Renewable Matter # 3 / April

Straw Yellow Gold

by Federico Pedrocchi

We have a feeling that the 21st century will be a great era for urine. Obviously, its central role in the existence of living beings does not need to be rediscovered, in other words, it does not mean that in the 21st century we must reappraise it and try to wee more often since it is unavoidable.

However, there are various sophisticated plans not to throw it away. This is happening within a cultural panorama that I find extremely fascinating: the most advanced technologies enable us to identify virtuous behaviours connected to our fundamental actions as living beings inhabiting this planet. Nevertheless, since these fundamentals also include the desire to be rich, it is not surprising that a crucial step towards the exploitation of the organic liquid was that of considering it as a substance that could be turned into gold. 

This happened around 1670, when chemistry was still such an approximate science that the colour yellow was seen as a good prerequisite to obtain the precious metal. In his cellar, Hennig Brand, a German alchemist, collected fifty buckets of urine and kept them for several months while adding several substances until he obtained a yellow mash, a sort of wax, that he could not sell to his contemporary jewellers but he discovered that it reacted with air and ignited. That mash was called phosphorous. Its potential was immediately understood and soon we learnt how to get it with less unpleasant methods compared to buckets of urine. A good choice for that era and those that followed.

Today, however, we cannot ignore that our body produces phosphorous, thus its extraction from mines of phosphorite is a little bit silly. 

Phosphorous is an essential element in soil fertilization, together with potassium and nitrogen, all present in abundance in the yellow liquid. In the Netherlands, it all started with a bang in Amsterdam: a square full of purpose-made urinals for the collection of urine. Now, a fundamental female variation is being figured out. In reality, the aim is not to invade squares – although this technological format could be used for example on the occasion of big concerts (for political rallies as well? Better be careful) – but to devise upstream strategies to introduce in people’s houses. It can be done, thus avoiding dumping everything into the sewerage system. Just some numbers: from 1 million people, 1,000 tons of fertilizers can be obtained every year. This is an enormous amount! And this is without taking into consideration animals, those in farms for example.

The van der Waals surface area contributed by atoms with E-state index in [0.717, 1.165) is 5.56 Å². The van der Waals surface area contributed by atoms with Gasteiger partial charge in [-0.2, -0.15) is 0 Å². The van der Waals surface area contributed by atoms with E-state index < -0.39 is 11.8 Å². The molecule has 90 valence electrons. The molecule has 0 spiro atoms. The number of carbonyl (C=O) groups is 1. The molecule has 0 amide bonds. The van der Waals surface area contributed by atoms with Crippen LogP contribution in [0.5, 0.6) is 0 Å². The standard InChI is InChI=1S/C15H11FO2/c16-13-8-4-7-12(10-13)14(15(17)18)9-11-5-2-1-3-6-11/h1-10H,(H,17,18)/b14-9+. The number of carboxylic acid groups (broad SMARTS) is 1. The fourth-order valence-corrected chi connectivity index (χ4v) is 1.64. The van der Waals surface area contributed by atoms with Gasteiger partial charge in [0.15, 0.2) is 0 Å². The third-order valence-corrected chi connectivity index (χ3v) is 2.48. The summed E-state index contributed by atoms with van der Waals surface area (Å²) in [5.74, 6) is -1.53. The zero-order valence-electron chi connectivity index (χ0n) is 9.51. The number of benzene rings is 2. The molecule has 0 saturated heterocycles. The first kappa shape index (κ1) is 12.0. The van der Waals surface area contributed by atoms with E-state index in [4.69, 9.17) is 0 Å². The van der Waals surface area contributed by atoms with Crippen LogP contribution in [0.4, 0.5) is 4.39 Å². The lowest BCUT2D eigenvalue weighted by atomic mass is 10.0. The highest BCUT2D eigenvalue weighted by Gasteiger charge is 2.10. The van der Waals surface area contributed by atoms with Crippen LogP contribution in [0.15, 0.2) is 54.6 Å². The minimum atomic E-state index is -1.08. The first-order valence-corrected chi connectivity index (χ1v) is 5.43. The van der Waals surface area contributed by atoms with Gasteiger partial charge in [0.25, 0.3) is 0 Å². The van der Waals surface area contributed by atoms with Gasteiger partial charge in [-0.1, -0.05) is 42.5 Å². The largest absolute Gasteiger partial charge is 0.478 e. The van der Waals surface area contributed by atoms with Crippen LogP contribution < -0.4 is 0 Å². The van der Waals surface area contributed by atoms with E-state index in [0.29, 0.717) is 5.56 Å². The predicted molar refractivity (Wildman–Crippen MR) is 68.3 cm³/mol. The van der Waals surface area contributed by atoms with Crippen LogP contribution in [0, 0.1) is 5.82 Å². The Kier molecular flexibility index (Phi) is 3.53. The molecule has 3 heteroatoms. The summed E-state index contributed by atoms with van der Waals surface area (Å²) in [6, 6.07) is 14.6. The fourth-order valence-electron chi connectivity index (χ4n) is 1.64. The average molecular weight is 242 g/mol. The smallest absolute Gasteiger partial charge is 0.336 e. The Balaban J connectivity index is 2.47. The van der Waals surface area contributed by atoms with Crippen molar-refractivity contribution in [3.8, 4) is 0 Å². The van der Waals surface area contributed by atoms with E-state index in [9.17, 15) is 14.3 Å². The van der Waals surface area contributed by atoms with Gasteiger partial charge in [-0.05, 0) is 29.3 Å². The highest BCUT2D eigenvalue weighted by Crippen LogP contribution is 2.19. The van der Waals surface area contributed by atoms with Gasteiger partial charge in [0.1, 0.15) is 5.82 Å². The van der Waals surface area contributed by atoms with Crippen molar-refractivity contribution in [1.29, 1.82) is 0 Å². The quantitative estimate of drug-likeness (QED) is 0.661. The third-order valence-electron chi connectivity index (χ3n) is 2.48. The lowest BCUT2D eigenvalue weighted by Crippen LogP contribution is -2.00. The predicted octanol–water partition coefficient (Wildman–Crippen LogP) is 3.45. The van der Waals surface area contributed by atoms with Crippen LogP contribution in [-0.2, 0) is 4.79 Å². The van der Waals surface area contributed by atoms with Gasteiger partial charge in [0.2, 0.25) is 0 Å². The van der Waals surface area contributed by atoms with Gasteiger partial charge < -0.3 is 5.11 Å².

And electricity as well. A litre of urine can power a mobile phone for six hours. No, I am not proposing unsightly smartphones in the shape of ducks. We must broaden our horizons: there are various ways of producing electricity from urine. For example, it is perfect – and they love it – for feeding hordes of bacteria that, by breaking the chemical link of organic matter (because they eat it), produce an electron flow. In this case, the technology is based on so-called Microbial Fuel Cells (MFC), it basically entails feeding bacteria in a device equipped with an anode and a cathode. In other words, good, old electrolysis.

According to some estimates, daily availability of urine from humans and farmed animals amounts to 38 billion litres. If with one litre you can phone for 6 hours, such amount means 228 billion hours a day. Will this be enough to satisfy our needs to be connected everywhere or will we have to resort to diuretics?